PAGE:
Jack-o-lanterns have been a Halloween staple for 150 years, but the smashing of them is more of a new tradition.
According to modernfarmer.com, Jack-o-lanterns were brought to our country by Irish immigrants, who traditionally carved turnips and beets into lanterns.
The website states, the Irish then adapted this tradition to the pumpkin, a vegetable indigenous to North America.
Jack-o-lanterns got their name from an old Irish myth about a man named “Stingy Jack,” according to Mental Floss.
“Stingy Jack” supposedly had a drink with the devil and convinced the devil to turn into a coin when Jack did not want to pay for the drink, Mental Floss said.
But rather than use the coin, Jack pocketed the coin and a cross, forcing the devil to stay in monetary form until he made a deal with Jack not to claim his soul upon his death.
The devil was true to his word and did not claim Jack upon his death, but heaven would not accept him either, so the legend says.
As punishment, the devil forced Jack to wander the earth with burning coal in a hollowed out turnip to light his way for the rest of eternity, Mental Floss said.
This legend developed the title Jack O’Lantern for the character, hence our hollowed out pumpkin tradition.
The practice of using pumpkins did not happen until North America was westernized and the immigrant population grew.
According to Mental Floss, pumpkins were abundant in early America and much easier to hollow out and illuminate than its vegetable relatives, such as the turnip and potato.
In 1866, a Canadian paper wrote:
The old time custom of keeping up Hallowe’en was not forgotten last night by the youngsters of the city. They had their masks and their merry-makings, and perambulated the streets after dark in a way which was no doubt amusing to themselves. There was a great sacrifice of pumpkins from which to make transparent heads and face, lighted up by the unfailing two inches of tallow candle.
While Jack-o-lanterns did not become directly linked to Halloween until 1866, modernfarmers.com interjects that the smashing of pumpkins began around World War I.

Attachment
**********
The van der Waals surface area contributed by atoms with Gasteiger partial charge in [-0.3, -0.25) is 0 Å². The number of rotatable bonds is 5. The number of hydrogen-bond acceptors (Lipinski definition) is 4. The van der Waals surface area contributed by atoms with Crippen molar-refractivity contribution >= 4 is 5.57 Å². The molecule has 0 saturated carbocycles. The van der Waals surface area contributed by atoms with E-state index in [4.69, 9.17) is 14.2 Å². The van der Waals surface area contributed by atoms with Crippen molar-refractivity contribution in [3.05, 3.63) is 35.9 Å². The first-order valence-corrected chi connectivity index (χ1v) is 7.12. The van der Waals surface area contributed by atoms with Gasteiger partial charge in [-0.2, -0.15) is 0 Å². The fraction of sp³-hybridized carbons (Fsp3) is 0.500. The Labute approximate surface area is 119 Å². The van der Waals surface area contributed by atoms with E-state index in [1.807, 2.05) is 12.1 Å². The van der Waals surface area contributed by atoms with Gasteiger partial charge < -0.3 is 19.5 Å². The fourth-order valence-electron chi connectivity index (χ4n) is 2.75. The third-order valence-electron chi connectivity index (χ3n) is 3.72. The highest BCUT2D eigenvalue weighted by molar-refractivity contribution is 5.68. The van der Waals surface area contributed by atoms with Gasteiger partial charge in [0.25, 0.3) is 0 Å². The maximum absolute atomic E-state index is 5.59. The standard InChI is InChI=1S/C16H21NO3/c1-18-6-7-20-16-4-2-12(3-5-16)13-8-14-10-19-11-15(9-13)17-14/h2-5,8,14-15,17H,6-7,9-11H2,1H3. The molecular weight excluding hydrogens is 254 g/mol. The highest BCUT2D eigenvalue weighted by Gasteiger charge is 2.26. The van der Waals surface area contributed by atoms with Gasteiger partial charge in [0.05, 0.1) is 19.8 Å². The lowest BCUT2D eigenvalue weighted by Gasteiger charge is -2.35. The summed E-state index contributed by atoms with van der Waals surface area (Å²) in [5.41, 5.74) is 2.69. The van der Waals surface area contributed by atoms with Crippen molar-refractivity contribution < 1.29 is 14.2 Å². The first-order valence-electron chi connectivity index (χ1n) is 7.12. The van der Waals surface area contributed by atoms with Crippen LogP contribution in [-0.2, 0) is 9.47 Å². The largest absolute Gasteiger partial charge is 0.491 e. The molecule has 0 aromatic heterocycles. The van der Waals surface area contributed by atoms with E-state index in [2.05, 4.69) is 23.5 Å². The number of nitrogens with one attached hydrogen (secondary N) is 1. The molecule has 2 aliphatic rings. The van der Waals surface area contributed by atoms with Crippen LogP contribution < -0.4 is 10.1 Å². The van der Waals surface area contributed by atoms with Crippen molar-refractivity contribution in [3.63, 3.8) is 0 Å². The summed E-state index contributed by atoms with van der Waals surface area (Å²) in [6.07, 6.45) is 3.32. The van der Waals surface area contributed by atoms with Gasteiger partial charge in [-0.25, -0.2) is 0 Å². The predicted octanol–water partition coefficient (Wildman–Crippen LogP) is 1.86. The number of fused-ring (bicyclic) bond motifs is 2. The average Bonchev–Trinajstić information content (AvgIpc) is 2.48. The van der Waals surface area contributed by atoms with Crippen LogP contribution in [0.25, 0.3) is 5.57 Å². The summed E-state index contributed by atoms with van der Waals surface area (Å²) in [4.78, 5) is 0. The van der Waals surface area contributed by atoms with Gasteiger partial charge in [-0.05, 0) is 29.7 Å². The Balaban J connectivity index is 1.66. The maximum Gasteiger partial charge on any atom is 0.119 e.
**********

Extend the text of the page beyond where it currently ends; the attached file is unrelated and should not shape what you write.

“Perhaps the gravity of world events in the early 1900s and the onset of World War I pushed vandals’ defiance to more devious extremes,” modernfarmer.com states.
In 1998 Lesley Pratt Bannatyne published “Halloween: An American Holiday, An American History” which chronicled the history of Halloween in America.
According to modernfarmer.com Bannatyne said, “A new brand of mischief emerged in the 20th century. By the 1920s, October 31st mischief became known as ‘the Halloween problem.’”
In modern culture, smashing pumpkins is still a prevalent Halloween prank. Evidence of such can be seen strewn across our campus.
In the past 20 years “Punkin Chunkin” has become a popular sporting activity.
There are no direct statistics for pumpkin related crimes, but according to modernfarmer.com, in 2012, a man from Orange, Conn. was charged with third-degree criminal mischief and interfering with an officer and was held on a $1,000 bond.
The most expensive expansive case of pumpkin thievery involved six 17-year-olds and one 16-year-old who stole about 60 pumpkins ($150 worth) over the course of one night, according to modernfarmer.com.
Abby Brone is a campus correspondent for The Daily Campus. She can be reached via email at email@example.com.